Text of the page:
Brandon Cronenberg’s terrifying new film Possessor was inspired by his dislike of doing press. So, it was with some trepidation that NME logged on to Zoom for our interview with the Canadian filmmaker, son of horror icon David Cronenberg.
Inspired by the strange feeling Cronenberg had when promoting his first film – Antiviral in 2012 – Possessor is a reaction to the artificial set-up of promotional interviews. It’s also a bone-crunching sci-fi horror about Tasya Vos (Andrea Riseborough), an assassin-for-hire who can infiltrate the minds of victims and commit violent crimes.
It’s near-impossible not to link the scary new movie to its director’s horror lineage, and the 40-year-old writer-director is more aware of this than anyone, though he doesn’t care to answer questions about his dad. Instead, he told us about forging his own path, and rejecting that familial legacy.
Has your relationship with fame changed since you made Antiviral?
“It hasn’t really. I think that it’s still something fairly strange and certainly very unnatural for me, but it’s something that I’m more used to I guess.”
How did Andrea Riseborough and Christopher Abbott get involved with ‘Possessor’?
“Andrea came on because she’s friends with [Antiviral star] Caleb Landry Jones, which I didn’t realise before I met her. I was nervous going into our meeting, thinking that I was going to have to really convince her to do the film. It turned out that she’d seen Antiviral, and was interested in doing a film with me already. Christopher I knew because I’d watched James White, which is a fantastic film. There’s nothing lazy about either of these performers, they’re hitting all of the most interesting notes and I think they’re very brave for being so game for this kind of film.”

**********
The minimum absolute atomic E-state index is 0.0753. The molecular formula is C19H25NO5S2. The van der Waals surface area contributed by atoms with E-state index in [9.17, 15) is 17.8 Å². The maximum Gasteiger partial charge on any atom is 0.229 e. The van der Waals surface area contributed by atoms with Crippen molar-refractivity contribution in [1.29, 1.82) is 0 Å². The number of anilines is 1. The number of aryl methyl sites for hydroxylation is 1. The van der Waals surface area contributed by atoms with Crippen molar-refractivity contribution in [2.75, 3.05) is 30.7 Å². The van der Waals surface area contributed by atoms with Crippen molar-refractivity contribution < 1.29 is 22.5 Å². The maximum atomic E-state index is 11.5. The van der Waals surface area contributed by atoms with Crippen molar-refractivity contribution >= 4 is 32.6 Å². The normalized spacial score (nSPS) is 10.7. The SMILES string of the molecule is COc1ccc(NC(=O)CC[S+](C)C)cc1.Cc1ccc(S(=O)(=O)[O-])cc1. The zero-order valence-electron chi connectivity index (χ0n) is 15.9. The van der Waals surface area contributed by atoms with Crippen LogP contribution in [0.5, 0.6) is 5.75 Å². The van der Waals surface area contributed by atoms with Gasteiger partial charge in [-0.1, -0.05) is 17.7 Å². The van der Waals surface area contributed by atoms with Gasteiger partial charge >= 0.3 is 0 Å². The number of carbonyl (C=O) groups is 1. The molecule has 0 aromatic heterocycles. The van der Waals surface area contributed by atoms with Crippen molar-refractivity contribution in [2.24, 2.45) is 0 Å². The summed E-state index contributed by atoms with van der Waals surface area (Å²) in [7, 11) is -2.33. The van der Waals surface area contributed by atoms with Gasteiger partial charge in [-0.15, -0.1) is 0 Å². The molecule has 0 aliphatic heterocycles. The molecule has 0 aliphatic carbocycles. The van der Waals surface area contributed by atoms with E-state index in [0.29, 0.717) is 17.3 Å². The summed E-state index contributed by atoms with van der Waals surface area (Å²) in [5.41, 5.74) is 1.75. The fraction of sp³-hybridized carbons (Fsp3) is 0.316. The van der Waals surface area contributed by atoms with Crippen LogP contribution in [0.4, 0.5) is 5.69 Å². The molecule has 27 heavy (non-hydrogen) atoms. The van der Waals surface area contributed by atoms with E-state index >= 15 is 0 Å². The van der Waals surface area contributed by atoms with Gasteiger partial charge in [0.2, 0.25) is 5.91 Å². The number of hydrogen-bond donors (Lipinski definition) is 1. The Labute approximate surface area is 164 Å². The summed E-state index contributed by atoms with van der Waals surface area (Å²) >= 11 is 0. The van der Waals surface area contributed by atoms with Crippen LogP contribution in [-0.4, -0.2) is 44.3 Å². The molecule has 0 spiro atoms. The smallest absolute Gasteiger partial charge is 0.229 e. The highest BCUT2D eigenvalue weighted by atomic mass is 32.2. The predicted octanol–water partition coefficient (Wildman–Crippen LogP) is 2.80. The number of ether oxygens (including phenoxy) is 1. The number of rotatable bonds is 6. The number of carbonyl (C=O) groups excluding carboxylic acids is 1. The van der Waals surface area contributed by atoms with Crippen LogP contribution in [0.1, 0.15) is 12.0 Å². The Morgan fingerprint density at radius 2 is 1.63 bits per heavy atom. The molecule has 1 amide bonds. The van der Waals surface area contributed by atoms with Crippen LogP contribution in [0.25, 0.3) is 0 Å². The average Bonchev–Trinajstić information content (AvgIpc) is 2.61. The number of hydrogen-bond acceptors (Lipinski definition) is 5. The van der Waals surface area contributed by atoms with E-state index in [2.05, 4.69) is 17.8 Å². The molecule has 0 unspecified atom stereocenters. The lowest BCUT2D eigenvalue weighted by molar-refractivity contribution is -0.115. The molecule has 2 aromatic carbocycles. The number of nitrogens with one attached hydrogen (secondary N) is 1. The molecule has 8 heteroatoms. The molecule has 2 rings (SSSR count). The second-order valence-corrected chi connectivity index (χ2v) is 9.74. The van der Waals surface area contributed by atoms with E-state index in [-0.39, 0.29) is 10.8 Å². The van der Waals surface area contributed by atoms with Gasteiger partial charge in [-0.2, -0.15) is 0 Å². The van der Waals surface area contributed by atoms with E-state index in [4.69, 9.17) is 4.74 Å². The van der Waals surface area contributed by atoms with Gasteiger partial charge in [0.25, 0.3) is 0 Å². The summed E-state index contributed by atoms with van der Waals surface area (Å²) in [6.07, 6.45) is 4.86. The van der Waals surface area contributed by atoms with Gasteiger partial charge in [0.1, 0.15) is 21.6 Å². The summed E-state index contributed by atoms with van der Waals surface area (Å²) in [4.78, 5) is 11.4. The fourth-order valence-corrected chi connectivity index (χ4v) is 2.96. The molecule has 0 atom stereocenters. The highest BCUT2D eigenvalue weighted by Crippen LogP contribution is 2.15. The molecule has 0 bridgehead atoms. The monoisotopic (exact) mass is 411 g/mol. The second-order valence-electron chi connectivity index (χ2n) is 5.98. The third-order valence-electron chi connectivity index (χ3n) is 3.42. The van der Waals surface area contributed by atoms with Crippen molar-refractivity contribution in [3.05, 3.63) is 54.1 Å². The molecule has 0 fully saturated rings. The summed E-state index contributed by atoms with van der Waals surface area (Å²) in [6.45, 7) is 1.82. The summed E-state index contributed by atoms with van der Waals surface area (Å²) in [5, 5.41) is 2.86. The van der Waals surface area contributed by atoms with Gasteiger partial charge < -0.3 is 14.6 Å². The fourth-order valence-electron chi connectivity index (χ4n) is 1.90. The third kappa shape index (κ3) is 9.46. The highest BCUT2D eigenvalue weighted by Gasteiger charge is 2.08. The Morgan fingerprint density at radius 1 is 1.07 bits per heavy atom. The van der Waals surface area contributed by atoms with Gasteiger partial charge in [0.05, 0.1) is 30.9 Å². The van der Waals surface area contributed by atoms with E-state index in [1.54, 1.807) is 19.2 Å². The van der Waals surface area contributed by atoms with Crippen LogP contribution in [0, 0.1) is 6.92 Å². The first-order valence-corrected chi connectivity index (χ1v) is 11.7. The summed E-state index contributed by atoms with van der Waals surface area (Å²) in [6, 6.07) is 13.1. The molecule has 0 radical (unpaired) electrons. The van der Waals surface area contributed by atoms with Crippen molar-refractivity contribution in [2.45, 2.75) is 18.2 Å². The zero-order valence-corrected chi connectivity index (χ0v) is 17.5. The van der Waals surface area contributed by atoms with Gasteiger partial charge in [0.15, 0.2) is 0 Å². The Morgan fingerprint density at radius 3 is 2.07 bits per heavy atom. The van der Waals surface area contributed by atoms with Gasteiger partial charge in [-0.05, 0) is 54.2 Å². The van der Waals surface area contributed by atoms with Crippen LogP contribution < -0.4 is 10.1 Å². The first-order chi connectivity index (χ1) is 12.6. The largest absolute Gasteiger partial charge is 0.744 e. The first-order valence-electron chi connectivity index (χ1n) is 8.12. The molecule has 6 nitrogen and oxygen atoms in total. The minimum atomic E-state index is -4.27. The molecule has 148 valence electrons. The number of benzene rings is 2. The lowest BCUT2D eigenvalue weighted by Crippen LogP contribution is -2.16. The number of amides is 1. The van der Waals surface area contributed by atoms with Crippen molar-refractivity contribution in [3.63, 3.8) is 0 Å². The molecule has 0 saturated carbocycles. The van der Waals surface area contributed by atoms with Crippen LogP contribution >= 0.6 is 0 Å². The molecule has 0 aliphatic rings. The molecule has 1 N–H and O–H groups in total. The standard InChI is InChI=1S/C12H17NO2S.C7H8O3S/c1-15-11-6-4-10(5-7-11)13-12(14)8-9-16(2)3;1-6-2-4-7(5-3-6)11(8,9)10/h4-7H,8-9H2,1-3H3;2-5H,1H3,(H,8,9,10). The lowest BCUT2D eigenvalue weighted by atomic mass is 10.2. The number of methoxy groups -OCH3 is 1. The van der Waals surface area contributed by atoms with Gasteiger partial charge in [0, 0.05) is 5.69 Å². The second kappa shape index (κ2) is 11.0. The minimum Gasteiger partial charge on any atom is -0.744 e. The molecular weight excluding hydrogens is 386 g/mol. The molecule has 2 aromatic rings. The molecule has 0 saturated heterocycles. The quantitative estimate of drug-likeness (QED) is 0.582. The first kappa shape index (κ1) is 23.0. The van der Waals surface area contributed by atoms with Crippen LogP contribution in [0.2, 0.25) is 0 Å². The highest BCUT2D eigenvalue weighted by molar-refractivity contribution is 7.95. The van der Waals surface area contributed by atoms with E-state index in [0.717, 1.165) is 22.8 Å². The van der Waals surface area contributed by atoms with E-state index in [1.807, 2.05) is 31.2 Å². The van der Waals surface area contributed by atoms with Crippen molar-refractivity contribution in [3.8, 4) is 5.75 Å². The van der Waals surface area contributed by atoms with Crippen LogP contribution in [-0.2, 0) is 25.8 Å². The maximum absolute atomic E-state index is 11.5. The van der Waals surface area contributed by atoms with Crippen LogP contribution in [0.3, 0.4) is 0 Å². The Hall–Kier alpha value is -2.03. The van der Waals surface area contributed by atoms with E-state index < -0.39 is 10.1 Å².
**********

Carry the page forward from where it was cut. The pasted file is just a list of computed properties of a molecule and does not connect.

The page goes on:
Vos was male in an early draft of the script. What made you update this for the final film?
“I defaulted to a male character because I was trying to talk about my own experiences in some way. Then I realised that I was boring myself. Also we’ve seen so many films where the father or husband is disconnected from domestic life because he’s so on the job, so it seemed more of a cliché. Contrasting gender felt much more interesting.”
You grew up on your dad’s film sets, did those experiences help shape your voice as a filmmaker?
“I never made a conscious decision to embrace horror specifically. It’s just where my instincts are right now. I’m making films that are honest and creative impulses. One of the things that I like about horror is that it explores parts of the spectrum of human emotion in a way that other genres don’t. That’s satisfying to me. I don’t want comfort food when I’m sitting down to watch a film. I want to be pushed into a different headspace. Filmmaking can drive us to see the world differently and to see ourselves differently. I want to come out of a film feeling like I’ve had some sort of transformative experience.”
Was there any research that helped to shape the script?
“Possessor was going to be less of a science fiction film initially, and then I started researching the neuroscience behind controlling the brain. There was a Spanish doctor who, in the 1950s and ’60s, was implanting animal brains into humans, and he could control a fairly alarming range of human functions, not just motor functions, but emotions. I became really interested in the science behind that and it crept into the script.”
There are some gruesome visual effects in the film, did you help to create them?
“It was a combination of specific ideas that I had and then riffing with my makeup designer. For instance there are these melting torsos that feature in some hallucination sequences in the film, and a scene where a character’s head is crushed that were fairly specific to the script. The fake heads that we used were spectacular.”
Does legacy concern you as a filmmaker?
“I’m definitely not interested in legacy. I think that’s a bad thing to focus on when you’re an artist, first of all because you can’t control it, and secondly, you can’t take it with you. I’m not interested in building monuments to myself. I’m making films because they give me a framework that I can operate in and a lens through which I can see the world and translate it for myself. If that leads to art that is meaningful to other people that’s also fantastic. But it’s also just something that helps me to function.”